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Pittsburgh Steelers running back Rashard Mendenhall has sued his ex-sponsor, Hanesbrand, the parent company of Champion. Mendenhall's Champion lawsuit comes after some questionable tweets about Osama bin Laden.
While many Americans celebrated after Osama bin Laden was killed, Mendenhall took a different approach.
He took to his Twitter account to express sympathy over the death of the al Qaeda leader, reports CBS News.
A few hours after he tweeted to the world about his views about Osama bin Laden, Mendenhall was summarily axed by Champion, a company that makes athletic apparel. Champion decided to sever ties with him, essentially ending the endorsement deal he had with the company.
Mendenhall surely wasn't happy with Champion's decision. He's alleging that Champion is punishing him for exercising his First Amendment rights to freedom of speech, reports CBS News. He's also seeking around $1 million in damages, though he says the lawsuit isn't about the money: it's about vindicating the rights of celebrity spokesmen everywhere who express their opinions (and get punished for it).
Unfortunately for Mendenhall, he might have a long road ahead of him if he wants to prevail.
Mendenhall's contract with Champion allowed the company to terminate his agreement if he "commits or is arrested for any crime or becomes involved in any situation or occurrence tending to bring Mendenhall into public disrepute, contempt, scandal or ridicule, or tending to shock, insult or offend the majority of the consuming public," CBS News reports.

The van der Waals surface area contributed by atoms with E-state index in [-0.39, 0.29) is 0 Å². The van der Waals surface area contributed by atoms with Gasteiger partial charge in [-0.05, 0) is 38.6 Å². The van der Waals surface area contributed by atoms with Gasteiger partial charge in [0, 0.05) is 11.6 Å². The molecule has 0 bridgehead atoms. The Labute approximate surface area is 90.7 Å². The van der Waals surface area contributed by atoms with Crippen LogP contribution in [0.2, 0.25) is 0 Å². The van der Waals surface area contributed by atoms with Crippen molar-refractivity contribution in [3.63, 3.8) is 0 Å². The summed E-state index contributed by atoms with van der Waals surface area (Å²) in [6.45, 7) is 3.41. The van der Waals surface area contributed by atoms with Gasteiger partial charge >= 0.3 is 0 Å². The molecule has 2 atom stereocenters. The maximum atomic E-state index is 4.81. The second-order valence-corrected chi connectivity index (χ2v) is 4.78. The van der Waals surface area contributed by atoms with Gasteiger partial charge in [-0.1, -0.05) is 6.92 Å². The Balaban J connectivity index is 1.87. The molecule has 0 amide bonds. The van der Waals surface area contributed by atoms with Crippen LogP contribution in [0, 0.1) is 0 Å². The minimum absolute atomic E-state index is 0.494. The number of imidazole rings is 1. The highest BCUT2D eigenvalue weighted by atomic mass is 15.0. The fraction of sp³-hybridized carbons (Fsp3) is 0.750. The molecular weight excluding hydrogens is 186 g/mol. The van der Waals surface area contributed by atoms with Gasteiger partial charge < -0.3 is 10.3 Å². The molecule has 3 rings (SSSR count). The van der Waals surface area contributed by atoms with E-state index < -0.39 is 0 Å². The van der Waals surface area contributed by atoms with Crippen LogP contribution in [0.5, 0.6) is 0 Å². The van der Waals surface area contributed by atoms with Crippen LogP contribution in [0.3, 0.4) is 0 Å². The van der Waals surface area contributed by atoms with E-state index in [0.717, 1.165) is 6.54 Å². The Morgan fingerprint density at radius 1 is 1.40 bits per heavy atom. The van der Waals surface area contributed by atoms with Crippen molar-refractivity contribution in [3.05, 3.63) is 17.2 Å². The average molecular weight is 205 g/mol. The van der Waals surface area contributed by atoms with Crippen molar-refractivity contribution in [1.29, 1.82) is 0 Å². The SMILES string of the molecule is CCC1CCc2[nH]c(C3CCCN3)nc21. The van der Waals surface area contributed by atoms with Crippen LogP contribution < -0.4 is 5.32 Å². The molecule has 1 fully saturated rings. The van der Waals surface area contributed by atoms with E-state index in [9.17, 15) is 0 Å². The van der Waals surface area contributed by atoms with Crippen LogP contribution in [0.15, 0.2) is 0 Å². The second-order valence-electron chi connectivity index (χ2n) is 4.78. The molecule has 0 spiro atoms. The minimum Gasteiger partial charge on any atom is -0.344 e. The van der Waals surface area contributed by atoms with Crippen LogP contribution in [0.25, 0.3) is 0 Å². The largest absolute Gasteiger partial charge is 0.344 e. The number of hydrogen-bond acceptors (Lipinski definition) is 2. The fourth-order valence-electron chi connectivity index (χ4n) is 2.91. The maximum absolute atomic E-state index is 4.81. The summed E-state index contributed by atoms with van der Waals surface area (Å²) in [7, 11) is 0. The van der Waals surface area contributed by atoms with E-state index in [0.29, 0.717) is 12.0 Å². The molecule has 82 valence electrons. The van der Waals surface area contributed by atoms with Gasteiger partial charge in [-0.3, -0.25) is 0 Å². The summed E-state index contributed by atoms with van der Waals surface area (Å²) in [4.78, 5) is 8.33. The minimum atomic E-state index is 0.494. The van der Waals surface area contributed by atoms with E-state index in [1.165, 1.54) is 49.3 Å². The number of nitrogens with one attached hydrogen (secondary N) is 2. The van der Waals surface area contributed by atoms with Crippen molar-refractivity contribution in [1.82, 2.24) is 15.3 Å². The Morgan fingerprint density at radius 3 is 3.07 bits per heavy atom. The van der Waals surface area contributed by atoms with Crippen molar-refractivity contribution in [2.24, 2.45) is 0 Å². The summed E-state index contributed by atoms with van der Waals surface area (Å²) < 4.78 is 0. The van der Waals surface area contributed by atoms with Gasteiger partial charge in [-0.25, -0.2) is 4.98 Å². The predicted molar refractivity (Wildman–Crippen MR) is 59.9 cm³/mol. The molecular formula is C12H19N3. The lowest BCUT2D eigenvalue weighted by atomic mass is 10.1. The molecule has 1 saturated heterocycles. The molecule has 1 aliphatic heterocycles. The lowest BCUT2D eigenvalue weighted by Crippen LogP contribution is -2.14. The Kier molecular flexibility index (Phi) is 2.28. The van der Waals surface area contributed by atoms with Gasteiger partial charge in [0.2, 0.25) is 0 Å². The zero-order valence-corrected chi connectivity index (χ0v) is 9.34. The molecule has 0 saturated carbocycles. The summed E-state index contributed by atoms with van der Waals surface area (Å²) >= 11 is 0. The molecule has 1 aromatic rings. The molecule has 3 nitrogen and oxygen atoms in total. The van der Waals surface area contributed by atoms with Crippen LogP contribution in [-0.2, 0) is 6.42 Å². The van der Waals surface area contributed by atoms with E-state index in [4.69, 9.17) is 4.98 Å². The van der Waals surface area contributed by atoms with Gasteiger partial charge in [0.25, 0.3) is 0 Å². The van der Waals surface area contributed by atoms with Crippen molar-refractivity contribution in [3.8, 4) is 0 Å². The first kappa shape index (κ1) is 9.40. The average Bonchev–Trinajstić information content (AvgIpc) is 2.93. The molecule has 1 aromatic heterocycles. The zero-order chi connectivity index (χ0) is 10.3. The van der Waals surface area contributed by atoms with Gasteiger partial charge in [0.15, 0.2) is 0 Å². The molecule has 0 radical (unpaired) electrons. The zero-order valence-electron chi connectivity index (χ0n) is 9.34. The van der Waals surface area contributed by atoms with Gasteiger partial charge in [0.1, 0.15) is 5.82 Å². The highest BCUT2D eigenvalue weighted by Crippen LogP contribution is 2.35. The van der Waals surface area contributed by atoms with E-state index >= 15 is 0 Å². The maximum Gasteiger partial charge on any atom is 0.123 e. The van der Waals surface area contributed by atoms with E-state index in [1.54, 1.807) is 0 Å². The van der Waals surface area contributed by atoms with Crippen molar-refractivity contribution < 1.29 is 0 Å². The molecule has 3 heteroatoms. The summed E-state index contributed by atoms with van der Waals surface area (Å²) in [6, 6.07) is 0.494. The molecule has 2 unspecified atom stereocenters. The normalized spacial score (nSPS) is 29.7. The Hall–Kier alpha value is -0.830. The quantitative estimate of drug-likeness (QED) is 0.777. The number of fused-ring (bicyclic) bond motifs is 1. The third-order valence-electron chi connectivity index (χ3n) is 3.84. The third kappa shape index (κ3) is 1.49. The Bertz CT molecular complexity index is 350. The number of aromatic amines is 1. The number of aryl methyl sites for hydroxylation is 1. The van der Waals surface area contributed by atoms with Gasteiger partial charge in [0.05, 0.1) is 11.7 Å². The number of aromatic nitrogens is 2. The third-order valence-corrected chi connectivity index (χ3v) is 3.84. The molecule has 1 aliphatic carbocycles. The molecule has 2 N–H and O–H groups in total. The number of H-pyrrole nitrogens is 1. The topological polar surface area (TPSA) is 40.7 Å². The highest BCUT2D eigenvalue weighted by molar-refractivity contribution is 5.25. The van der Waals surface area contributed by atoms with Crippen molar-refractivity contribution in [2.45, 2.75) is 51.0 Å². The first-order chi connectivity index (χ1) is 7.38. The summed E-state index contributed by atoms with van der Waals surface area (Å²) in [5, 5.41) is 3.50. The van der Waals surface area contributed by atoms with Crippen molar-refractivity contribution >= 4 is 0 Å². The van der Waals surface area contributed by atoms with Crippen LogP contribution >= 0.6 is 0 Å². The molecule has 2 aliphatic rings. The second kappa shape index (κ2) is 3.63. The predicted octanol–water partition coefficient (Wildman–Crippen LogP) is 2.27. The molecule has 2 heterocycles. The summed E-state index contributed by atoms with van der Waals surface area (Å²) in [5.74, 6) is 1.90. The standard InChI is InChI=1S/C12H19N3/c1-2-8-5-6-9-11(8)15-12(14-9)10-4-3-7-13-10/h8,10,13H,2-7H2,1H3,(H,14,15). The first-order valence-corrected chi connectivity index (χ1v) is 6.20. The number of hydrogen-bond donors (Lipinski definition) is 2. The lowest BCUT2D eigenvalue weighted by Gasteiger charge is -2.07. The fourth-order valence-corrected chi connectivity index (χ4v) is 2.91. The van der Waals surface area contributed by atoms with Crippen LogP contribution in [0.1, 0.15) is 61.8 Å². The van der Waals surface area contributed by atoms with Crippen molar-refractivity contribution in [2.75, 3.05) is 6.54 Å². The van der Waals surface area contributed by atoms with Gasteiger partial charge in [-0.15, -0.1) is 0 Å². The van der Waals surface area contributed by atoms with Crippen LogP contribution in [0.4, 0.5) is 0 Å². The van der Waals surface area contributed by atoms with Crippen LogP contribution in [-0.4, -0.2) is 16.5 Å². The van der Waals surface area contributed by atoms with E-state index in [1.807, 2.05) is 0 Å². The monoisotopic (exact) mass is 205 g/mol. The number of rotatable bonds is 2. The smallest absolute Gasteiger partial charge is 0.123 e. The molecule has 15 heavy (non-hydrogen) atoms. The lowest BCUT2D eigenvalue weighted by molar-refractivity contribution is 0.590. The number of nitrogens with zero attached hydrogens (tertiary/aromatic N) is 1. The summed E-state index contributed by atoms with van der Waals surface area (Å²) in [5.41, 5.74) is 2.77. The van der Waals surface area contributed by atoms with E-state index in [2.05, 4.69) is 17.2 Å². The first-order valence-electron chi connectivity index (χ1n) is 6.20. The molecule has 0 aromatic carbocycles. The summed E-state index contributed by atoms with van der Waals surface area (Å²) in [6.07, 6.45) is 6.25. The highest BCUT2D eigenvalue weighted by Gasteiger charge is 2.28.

With this kind of clause, Mendenhall will likely have a tough time winning. After all, it seems fairly reasonable to consider Mendenhall's tweets as the type of posts that might "insult or offend the majority of the consuming public," especially since it seems that many American's aren't exactly sympathetic to Osama bin Laden's point of view.
Now that Rashard Mendenhall's sued Hanesbrand, should we expect a trial? Not likely. A dismissal or settlement seems more likely. Despite the long odds on Mendenhall's Champion lawsuit, some 64% of the public think Champion was right to drop Mendenhall, reports USA Today.